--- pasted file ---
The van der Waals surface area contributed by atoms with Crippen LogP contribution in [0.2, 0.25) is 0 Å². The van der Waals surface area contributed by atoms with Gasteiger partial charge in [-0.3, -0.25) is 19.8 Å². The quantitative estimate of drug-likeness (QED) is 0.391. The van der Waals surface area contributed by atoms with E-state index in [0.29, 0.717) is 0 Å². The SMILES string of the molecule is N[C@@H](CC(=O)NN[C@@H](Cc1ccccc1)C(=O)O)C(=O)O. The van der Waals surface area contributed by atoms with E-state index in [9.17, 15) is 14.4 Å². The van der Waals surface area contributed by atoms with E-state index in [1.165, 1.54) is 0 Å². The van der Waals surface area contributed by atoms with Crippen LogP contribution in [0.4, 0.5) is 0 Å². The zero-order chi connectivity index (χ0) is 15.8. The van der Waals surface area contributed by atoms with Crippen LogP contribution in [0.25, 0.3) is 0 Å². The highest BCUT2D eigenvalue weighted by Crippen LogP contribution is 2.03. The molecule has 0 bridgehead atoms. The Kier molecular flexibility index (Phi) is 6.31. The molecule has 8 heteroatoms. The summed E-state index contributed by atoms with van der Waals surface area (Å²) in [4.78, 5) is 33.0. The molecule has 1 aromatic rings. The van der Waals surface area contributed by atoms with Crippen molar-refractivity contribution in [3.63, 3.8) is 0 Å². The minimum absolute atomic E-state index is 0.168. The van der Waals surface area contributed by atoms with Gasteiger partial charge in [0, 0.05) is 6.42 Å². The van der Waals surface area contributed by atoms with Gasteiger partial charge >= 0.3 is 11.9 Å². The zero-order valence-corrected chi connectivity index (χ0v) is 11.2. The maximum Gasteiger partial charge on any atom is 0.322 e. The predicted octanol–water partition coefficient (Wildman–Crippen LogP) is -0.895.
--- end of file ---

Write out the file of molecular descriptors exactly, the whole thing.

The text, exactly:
The van der Waals surface area contributed by atoms with Crippen LogP contribution in [0.2, 0.25) is 0 Å². The van der Waals surface area contributed by atoms with Gasteiger partial charge in [-0.3, -0.25) is 19.8 Å². The quantitative estimate of drug-likeness (QED) is 0.391. The van der Waals surface area contributed by atoms with E-state index in [0.29, 0.717) is 0 Å². The SMILES string of the molecule is N[C@@H](CC(=O)NN[C@@H](Cc1ccccc1)C(=O)O)C(=O)O. The van der Waals surface area contributed by atoms with E-state index in [9.17, 15) is 14.4 Å². The van der Waals surface area contributed by atoms with E-state index in [1.165, 1.54) is 0 Å². The van der Waals surface area contributed by atoms with Crippen LogP contribution in [0.4, 0.5) is 0 Å². The zero-order chi connectivity index (χ0) is 15.8. The van der Waals surface area contributed by atoms with Crippen LogP contribution in [0.25, 0.3) is 0 Å². The highest BCUT2D eigenvalue weighted by Crippen LogP contribution is 2.03. The molecule has 0 bridgehead atoms. The Kier molecular flexibility index (Phi) is 6.31. The molecule has 8 heteroatoms. The summed E-state index contributed by atoms with van der Waals surface area (Å²) in [4.78, 5) is 33.0. The molecule has 1 aromatic rings. The van der Waals surface area contributed by atoms with Crippen molar-refractivity contribution in [3.63, 3.8) is 0 Å². The minimum absolute atomic E-state index is 0.168. The van der Waals surface area contributed by atoms with Gasteiger partial charge in [0, 0.05) is 6.42 Å². The van der Waals surface area contributed by atoms with Gasteiger partial charge >= 0.3 is 11.9 Å². The zero-order valence-corrected chi connectivity index (χ0v) is 11.2. The maximum Gasteiger partial charge on any atom is 0.322 e. The predicted octanol–water partition coefficient (Wildman–Crippen LogP) is -0.895.